Warwickshire legend Dennis Amiss, who was Chief Executive at the time, looks back at how the special year unfolded.
There is very little that Dennis Amiss did not achieve during his mighty career in cricket as player and administrator but even he reflects on Warwickshire’s 1994 season as “unbelievable.”
The Bears’ famous treble – winning the County Championship, AXA Equity & Law League and Benson & Hedges Cup in the same year – is a unique achievement and likely to remain so.
We had 18,000 members – we’d never had that many in the history of the club.Dennis Amiss
It was a phenomenal display of sustained skill, delivered by a squad lifted to unprecedented heights by coach Bob Woolmer and captain Dermot Reeve. From a platform laid by Brian Lara’s brilliance, the squad built a season which galvanised the club, the region and English cricket and brought the Bears to global attention.
For Amiss, appointed chief executive just before the season, it was the most spectacular start to his new role at the club which he supported as a boy and then powered as a batsman through a career which brought him 43,423 first-class runs.
Amiss was among the finest batsmen of his generation. Yet much of his Warwickshire career was spent in a struggling team, so when his beloved Bears won the championship for the first time in 22 years, and two other trophies beside, he treasured it as much as anyone.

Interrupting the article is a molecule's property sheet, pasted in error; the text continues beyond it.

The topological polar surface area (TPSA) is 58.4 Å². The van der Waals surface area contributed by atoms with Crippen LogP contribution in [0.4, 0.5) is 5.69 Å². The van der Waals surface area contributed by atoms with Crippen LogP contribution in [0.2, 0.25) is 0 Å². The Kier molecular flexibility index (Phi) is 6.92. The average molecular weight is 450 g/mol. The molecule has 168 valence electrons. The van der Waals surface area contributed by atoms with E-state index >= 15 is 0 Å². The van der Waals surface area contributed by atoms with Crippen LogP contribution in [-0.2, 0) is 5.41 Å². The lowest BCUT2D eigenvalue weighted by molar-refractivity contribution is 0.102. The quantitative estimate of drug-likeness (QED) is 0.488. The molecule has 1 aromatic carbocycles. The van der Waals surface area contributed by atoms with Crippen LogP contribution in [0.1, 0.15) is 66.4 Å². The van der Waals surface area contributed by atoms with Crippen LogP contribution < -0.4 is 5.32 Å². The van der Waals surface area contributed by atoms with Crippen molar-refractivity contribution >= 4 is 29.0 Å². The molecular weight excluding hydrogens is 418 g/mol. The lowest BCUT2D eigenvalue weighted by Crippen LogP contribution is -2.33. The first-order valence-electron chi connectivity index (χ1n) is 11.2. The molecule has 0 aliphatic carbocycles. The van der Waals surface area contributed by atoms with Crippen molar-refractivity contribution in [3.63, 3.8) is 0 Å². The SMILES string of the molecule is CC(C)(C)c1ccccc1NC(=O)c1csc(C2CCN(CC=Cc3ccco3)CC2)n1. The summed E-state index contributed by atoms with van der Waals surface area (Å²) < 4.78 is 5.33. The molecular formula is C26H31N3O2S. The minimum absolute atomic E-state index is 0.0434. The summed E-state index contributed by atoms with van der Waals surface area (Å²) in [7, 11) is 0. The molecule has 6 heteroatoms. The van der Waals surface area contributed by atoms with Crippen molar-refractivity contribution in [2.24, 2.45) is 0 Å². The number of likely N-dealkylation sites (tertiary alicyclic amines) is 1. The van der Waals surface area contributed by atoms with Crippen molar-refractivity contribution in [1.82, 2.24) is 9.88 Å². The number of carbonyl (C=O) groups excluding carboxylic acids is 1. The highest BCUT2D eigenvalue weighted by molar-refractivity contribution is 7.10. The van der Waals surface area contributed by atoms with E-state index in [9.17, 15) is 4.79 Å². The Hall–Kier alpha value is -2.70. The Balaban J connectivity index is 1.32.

“It was a very special year,” Amiss said. “The right coach and the right overseas player were the catalysts and the pieces just fell into place.
“We had a bit of luck with Brian Lara because Manoj Prabhakar pulled out injured at a late stage so we needed an overseas player at short notice. Our chairman Mike Smith was out in West Indies with England, suddenly we hadn’t got an overseas player and Brian was scoring runs, so we said ‘let’s go for Lara.’ And we signed him for forty grand the day before he broke Gary Sobers’ record for the highest Test innings. We knew we’d got him cheap.
“It was a real coup for us and turned out brilliantly. Brian scored a stack of runs and scored them so quickly that the bowlers had plenty of time to bowl the opposition out twice.
“It just showed what an impact one man can have. The club and the area was buzzing. We had 18,000 members – we’d never had that many in the history of the club.”
If Lara’s influence was colossal, that of Amiss was also hugely significant. The squad that delivered the treble comprised strong characters, not all of whom got on and some of whom needed strong managing. The captain for one.
“We all know how much Dermot brought to the team as player and leader but at one point during ’94 he was struggling a bit on the field,” Amiss recalls. “He came into my office for a chat one day and I said ‘look mate, things are not going your way at the moment and everybody else is doing really well – have you thought about dropping yourself?’
“He wasn’t too receptive to the thought, but I’d sown the seed in his mind and that gave him a bit of a kick up the backside and then he started to really show what he was made of.